Why save on lighting? Lighting is often overlooked in bathrooms, but your budget doesn’t need to stretch to a professionally designed lighting scheme. The best bathroom lighting ideas can be as simple as fitting a dimmer switch, so you can transform the mood at a twist of a button.

Consider also buying a mirror with lights built into the sides, an inexpensive statement feature. 'Adding in LED lights around a mirror will help create softer lighting for that all-important sanctuary feel,' says Lee, Easy Bathrooms. 'They are also a practical edition, as the even amount of light that is distributed from them creates no shadows on your face - making it perfect for tasks like applying make-up, shaving and any type of grooming.'

Where to save – Tiles

bathroom with white metro tiles on wall, brass shower head over bath and potted plant

(Image credit: Future PLC/Colin Poole)

Why save on tiles? New printing processes can create highly realistic interpretations of natural stone, marble and wood on ceramic tiles, so you can save hundreds on the cost of tiling of your bathroom without sacrificing the overall look. 

'You can save a lot of money by investing in the extremely realistic stone-effect tiles that are now available,' says Helen Clark, Head of Marketing, Utopia. 'They look perfect, cost much less than authentic stone tiles and also don’t have the maintenance issues that real stone does.'

Using mosaic tiling is also a great option for modern bathroom tile ideas: it’s on trend, but also cost-effective, as you don’t need to use much of it. Cut sheets in half or use fine strips between larger plain tiles to create vertical features behind a basin or horizontally around a bath.

Where to save – Bathroom suite

Victoria Plum bathroom with blue tiles and a seamless glass shower screen

(Image credit: Victoria Plum)

Why save on a bathroom suite? If you are on a limited budget, buy an entry-level bathroom suite and allocate the majority of your funds towards premium fittings, such as the shower and taps. Keep the design as pared back as possible so there’s less danger it will date – you can always make a fashion statement with tiles, towels or a striking basin mixer tap.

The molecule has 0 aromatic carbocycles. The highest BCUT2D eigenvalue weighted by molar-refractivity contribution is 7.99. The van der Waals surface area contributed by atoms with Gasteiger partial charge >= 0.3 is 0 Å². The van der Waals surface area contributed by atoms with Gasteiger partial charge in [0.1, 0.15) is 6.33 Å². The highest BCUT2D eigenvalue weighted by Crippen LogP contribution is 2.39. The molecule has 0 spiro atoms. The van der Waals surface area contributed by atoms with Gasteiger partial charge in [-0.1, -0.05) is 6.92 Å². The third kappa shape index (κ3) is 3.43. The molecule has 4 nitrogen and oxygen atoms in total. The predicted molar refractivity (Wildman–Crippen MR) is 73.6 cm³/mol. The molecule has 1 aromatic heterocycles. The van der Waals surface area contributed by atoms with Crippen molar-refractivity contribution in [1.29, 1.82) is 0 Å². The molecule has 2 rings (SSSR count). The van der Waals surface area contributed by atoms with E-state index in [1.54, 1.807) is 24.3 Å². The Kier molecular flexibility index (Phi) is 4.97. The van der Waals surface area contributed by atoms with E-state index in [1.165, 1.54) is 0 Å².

The suite is often the most costly part of bathroom renovations, so keeping it as simple as possible will make the biggest difference to the overall cost of the project. You could get a budget shower system fitted, but then update the showerhead to make the whole thing look more expensive.

How can I save money on my bathroom?

To save money on your bathroom, it's important to assess how it will be used and prioritise accordingly. Is a bathtub really necessary, or will just a shower suffice? This decision in itself could save you heaps of money, and you could look at investing a little extra in the shower area to make this the stand-out feature.

'It may sound obvious but aim to buy the absolute best that your budget will accommodate', says Helen, Utopia. 'It’s nearly always a false economy to cut corners because a bathroom is subject to daily wear and tear and any compromise in quality will soon make itself noticeable.'

Areas you can save money on include lighting - you don't need to have expensive lights fitted in the bathroom, as it's unlikely to be used for a prolonged period of time. 

Consider also the materials you're using on areas like the floor and tiles. Modern tiling ideas have created inexpensive but realistic dupes of stone, quartz, and marble. You can also upgrade the floor on a budget, which will make a huge difference to the room.

'Vinyl or laminate flooring can be extremely hard-wearing and is available in lots of contemporary styles to suit a range of budgets,' says Ruth Foster, Interior Designer, Victoria Plum. 'The great thing about vinyl or laminate flooring is that it is easy to maintain. A mop and a little bathroom cleaner every now and then will ensure it remains looking as good as new.'

bathroom with tiles and shower

(Image credit: Future PLC)

What is the return on investment for a bathroom?

'A new bathroom will add anywhere between 3 – 5% to the value of your home,' says Ian McConville, Group Procurement Director, MKM. 'If you can’t extend or improve the space you already have, consider creating an additional bathroom elsewhere. For example, adding a small ensuite to a large bedroom or creating a cloakroom with a shower under the stairs are great ways to add additional bathrooms and make the most of valuable space that otherwise would be wasted.'

If your budget doesn't stretch to a full-on renovation, making just one or two updates in the bathroom will add value to your home, such as switching out the tiles. Or you can update the metalware into matching chrome finishes and create an instantly more luxurious aesthetic, which will make the space more appealing to prospective buyers if you decide to sell.

Amy Cutmore

Amy Cutmore is an experienced interiors editor and writer, who has worked on titles including Ideal Home, Homes & Gardens, LivingEtc, Real Homes, GardeningEtc, Top Ten Reviews and Country Life. And she's a winner of the PPA's Digital Content Leader of the Year. A homes journalist for two decades, she has a strong background in technology and appliances, and has a small portfolio of rental properties, so can offer advice to renters and rentees, alike. 

With contributions from